WASHINGTON The United States has seen increased activity around a North Korean site suggesting preparations for a possible space launch in the near future, U.S. officials told Reuters on Thursday.
The officials cited intelligence suggesting movement of components and propellant, adding the United States believed a test could take place even within a couple of weeks.
"Our concern though is ... it's the same technology to develop ICBMs" (inter-continental ballistic missiles), one of the officials said.
U.N. Security Council members were discussing fresh sanctions against North Korea after it conducted its fourth nuclear test on Jan. 6. The Pyongyang government is already under sanctions for its nuclear and missile programs.
North Korea last conducted a long-range rocket launch in late 2012, successfully putting into orbit an object it claimed was a communications satellite. Western and Asian experts said it was part of an effort to build an inter-continental ballistic missile.
Earlier on Thursday, Japan's Kyodo news agency reported North Korea may be preparing to launch a long-range missile as soon as within a week.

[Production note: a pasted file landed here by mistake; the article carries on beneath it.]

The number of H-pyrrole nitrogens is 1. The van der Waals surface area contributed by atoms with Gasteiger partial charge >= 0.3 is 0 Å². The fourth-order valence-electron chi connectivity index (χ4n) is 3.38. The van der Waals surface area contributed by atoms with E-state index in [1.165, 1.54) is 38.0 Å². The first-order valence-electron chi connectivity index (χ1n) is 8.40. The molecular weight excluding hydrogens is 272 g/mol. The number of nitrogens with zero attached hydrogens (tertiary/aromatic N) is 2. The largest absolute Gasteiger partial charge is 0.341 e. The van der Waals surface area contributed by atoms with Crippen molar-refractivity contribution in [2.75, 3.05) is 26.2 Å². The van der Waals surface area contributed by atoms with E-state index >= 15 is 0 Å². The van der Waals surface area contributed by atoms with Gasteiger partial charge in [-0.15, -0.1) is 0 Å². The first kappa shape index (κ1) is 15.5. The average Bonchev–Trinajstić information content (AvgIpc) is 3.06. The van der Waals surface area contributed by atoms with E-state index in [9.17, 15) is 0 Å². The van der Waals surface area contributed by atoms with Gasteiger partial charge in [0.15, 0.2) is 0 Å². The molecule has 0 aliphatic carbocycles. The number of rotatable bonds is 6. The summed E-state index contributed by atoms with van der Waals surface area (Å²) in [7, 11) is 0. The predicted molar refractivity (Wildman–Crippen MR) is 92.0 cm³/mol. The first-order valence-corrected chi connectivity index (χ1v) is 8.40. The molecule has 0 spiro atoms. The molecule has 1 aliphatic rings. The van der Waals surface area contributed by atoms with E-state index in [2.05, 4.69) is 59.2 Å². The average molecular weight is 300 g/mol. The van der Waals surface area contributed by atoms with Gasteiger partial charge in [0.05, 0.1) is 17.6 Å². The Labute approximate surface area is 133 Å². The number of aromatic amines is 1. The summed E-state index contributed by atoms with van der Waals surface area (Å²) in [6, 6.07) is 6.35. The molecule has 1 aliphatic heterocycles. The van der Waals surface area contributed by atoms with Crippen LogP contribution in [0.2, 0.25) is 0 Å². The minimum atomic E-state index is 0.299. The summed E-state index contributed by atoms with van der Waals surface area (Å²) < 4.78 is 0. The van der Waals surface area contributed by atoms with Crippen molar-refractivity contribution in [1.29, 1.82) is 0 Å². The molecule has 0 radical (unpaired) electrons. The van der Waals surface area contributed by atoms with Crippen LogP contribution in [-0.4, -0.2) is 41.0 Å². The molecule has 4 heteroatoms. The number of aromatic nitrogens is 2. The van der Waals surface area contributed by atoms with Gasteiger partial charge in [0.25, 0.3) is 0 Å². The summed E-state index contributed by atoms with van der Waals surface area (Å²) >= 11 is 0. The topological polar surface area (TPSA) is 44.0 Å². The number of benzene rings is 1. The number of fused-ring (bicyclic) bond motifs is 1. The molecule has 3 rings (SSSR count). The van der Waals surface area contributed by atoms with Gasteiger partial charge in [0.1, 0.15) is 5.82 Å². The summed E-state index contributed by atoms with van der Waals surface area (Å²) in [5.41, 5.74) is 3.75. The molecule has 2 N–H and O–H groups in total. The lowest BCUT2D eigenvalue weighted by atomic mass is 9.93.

South Korean Defense Ministry spokesman Kim Min-seok declined to comment on whether there were pre-launch activities at the site, citing a policy of not discussing intelligence matters.
He said North Korea had issued no international warnings on navigation, however, as it has ahead of previous long-range rocket launches.
U.S. Secretary of State John Kerry warned during a trip to China this week of the dangers of North Korean leader Kim Jong Un's pursuit of an ICBM, particularly given its declared intention to develop one with the capacity to carry a nuclear warhead.
"This is threat to any nation in the world, but particularly we in the United States understand what his purpose is and therefore it is a threat the United States must take extremely seriously," Kerry told reporters in Beijing on Wednesday.
"The United States will do what is necessary to protect people in our country and our friends and allies in the world," Kerry said.
(Reporting by Phil Stewart; additional reporting by David Brunnstrom in Beijing, Ju-min Park and Jack Kim in Seoul; Editing by Susan Heavey and Grant McCool)
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